That’s why some drug stock experts say people shouldn’t be betting on vaccine winners and losers.
Big Pharma giant (and Dow component) Johnson & Johnson ( recently announced it had to )pause trials for its vaccine after a volunteer got sick. British multinational drug company AstraZeneca ( was forced to )halt its trials last month as well and there are lingering questions from regulators.
And just this week, Eli Lilly (, the maker of an antibody cocktail touted by President Trump after he was diagnosed with and treated for coronavirus, said it was )pausing a clinical trial, too.
Shares of Eli Lilly and Regeneron (, which makes another treatment that Trump received while he was )hospitalized at Walter Reed, had surged following the President’s endorsement.
Both companies have also filed for emergency-use approval for their treatments with the Food and Drug Administration.
Drugmakers and biotechs are understandably working feverishly to try to come up with a vaccine or treatment from Covid-19.
Pfizer (, )BioNTech (, )GlaxoSmithKline (, )Novavax ( and )Moderna ( are some of the other leading companies working on a vaccine. All of them have received funding from the US government’s )Operation Warp Speed program as well.
But investors probably shouldn’t rush into these stocks on hopes that one of them will be the first to come up with a successful vaccine.
Vaccines may not be all that profitable for Big Pharma and biotechs
For Big Phrama firms, a vaccine is unlikely to move the financial needle, so to speak.
“Larger companies like Pfizer and J&J are not looking to make a ton of money from a vaccine,” said Kyle Dennis, founder of the BiotechBreakouts trading site.
Dennis noted that most of the vaccine makers will wind up having government-negotiated contracts. So a vaccine is probably not going to be a big revenue or profit generator.
Investors should also be wary of the Covid-19 vaccine and treatment stocks simply because many of them have already surged on hope and hype.
Regeneron is up more than 60% this year. Moderna and another small biotech named Inovio are each up about 300% in 2020.
And Novavax ( has skyrocketed a whopping 2,840% — from about $4 at the start of 2020 to a current price of $117. )
“I’m skeptical of the so-called Covid plays. I’d personally avoid all of them. They’re all overvalued. Even the companies that succeed could be overvalued,” said Brad Loncar, a biotech investing expert who runs The Cancer Immunotherapy ETF ( and )The China BioPharma ETF (. )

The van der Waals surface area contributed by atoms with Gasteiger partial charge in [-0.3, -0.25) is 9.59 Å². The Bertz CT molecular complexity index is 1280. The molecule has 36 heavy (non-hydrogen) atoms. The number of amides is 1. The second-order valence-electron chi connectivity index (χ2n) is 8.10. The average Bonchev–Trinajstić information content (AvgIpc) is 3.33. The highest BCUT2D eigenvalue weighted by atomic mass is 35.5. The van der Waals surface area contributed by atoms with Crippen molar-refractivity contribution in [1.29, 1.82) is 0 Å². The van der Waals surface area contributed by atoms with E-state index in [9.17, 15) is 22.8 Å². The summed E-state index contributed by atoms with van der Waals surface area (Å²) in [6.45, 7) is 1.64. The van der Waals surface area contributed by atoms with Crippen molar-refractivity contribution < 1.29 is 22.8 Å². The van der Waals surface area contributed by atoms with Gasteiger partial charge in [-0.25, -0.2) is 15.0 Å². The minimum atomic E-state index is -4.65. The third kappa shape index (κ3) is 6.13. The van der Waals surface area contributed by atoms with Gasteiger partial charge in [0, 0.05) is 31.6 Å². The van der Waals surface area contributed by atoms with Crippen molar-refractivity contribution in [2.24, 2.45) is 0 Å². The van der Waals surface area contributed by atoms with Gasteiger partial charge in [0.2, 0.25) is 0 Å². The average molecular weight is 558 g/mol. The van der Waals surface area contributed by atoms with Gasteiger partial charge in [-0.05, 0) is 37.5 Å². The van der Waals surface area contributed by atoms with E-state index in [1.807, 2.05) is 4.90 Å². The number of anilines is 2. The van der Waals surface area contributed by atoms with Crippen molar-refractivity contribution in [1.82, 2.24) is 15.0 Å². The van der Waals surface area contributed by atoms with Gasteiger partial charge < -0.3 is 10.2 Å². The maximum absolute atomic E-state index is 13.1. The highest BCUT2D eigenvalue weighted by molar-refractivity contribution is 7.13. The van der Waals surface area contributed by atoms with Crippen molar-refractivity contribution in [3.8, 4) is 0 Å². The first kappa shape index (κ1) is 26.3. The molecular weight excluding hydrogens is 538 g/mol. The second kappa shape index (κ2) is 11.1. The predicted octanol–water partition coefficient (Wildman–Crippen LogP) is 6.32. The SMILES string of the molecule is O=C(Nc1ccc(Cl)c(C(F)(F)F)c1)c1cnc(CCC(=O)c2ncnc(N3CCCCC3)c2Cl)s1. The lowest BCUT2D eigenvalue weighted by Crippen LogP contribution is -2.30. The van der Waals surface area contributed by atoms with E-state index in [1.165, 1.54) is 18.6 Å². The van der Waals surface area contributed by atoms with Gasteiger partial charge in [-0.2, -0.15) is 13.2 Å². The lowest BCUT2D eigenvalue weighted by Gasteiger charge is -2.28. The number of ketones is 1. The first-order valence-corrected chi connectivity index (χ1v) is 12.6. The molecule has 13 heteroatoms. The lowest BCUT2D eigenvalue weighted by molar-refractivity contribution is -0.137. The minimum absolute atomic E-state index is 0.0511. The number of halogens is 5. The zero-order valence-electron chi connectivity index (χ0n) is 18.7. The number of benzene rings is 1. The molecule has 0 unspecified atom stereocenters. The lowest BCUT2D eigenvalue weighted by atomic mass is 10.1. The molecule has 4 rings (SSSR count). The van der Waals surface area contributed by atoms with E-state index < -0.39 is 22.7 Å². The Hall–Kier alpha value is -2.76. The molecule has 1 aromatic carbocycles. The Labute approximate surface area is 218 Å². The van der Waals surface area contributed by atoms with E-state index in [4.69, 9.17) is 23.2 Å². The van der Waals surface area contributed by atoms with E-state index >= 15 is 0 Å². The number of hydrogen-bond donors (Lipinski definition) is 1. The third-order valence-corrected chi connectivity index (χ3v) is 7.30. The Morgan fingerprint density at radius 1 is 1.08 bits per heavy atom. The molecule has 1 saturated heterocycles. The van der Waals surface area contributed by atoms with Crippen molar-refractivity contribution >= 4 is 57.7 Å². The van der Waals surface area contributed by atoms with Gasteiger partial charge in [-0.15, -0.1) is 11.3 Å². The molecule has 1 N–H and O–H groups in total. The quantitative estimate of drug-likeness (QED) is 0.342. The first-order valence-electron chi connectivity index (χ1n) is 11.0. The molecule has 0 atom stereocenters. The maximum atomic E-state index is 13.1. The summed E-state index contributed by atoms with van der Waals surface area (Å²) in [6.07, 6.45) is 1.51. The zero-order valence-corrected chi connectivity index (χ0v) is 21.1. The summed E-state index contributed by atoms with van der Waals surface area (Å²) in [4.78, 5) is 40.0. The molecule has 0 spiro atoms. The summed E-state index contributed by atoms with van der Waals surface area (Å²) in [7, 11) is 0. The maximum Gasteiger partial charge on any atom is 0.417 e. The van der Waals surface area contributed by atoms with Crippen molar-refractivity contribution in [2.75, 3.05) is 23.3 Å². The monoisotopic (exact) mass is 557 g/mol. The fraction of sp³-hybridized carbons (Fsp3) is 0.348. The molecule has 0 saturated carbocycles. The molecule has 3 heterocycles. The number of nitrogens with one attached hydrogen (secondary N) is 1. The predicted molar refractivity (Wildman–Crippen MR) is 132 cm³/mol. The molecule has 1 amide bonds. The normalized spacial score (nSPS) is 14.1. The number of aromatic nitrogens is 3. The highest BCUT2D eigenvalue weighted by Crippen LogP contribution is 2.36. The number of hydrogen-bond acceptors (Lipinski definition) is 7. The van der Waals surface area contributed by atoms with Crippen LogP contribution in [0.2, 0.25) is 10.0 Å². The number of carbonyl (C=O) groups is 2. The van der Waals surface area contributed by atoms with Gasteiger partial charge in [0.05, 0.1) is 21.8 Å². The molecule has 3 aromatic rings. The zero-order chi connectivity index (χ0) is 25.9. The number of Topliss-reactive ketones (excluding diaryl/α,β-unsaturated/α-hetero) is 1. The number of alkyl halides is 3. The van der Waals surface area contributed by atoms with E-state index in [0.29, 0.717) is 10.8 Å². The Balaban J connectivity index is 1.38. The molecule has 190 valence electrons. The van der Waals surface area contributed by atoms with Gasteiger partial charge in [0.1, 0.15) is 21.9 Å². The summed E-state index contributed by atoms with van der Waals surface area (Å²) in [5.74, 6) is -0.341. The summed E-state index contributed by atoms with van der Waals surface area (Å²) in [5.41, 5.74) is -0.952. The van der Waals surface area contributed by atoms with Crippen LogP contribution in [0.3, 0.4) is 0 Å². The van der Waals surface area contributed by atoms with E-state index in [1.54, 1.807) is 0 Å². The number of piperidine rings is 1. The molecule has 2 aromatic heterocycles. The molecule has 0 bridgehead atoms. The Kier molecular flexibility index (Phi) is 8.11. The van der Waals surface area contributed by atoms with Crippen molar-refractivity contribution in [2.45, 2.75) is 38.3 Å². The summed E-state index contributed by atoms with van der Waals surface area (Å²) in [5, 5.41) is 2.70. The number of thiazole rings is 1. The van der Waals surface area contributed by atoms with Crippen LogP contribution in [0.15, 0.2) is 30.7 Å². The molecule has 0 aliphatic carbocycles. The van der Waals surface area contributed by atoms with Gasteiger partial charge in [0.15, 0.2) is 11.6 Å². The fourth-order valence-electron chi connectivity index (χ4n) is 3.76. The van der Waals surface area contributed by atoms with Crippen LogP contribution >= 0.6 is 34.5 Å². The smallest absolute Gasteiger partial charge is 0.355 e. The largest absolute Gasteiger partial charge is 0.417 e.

“There are a lot of people who aren’t traditional biotech investors that are throwing money at headlines but not doing the homework to figure out the math of what any financial gains will be,” Loncar added.
Loncar agreed with Dennis that few, if any, health care firms will generate significant long-term revenue or earnings from a vaccine or treatment.
He also said that a vaccine is ultimately more important than drugs that may alleviate Covid-19 symptoms.
“We have to have a vaccine. It’s our ticket out of this. We’re not going to fill football stadiums with 80,000 people until there is a vaccine,” Loncar said.
But hopes of having at least one (if not more) vaccines ready in the next few months might be overly ambitious. Dennis noted that because biotechs and Big Pharma firms are moving so quickly to develop a coronavirus vaccine, there probably will be more setbacks in clinical trials.
“This is an aggressive schedule so that is a bit of a concern. Looking at these time tables, we’ve never produced a vaccine this quickly. So there are risks,” Dennis said.
Cancer treatments are more lucrative than Covid-19
Investors need to focus more on other diseases, too, Loncar said.
For example, Loncar owns Moderna and BioNTech because of their pipeline of cancer drugs as opposed to coronavirus vaccines. He also owns shares of Gilead Sciences (, whose )remdesivir drug has also been used to treat Covid-19.
But Loncar noted that he’s mainly bullish on Gilead because of its cancer drug portfolio. The company announced last month it was buying oncology biotech Immunomedics ( for $21 billion. )
“The Gilead deal shows it is planning for post-Covid times,” Loncar said.
Dennis also said investors should focus more on cancer and other severe illnesses than Covid. He recommends biotechs Black Diamond Therapeutics ( and )Karyopharm Therapeutics (. Dennis also likes )Global Blood Therapeutics (, which he told CNN Business he owns. )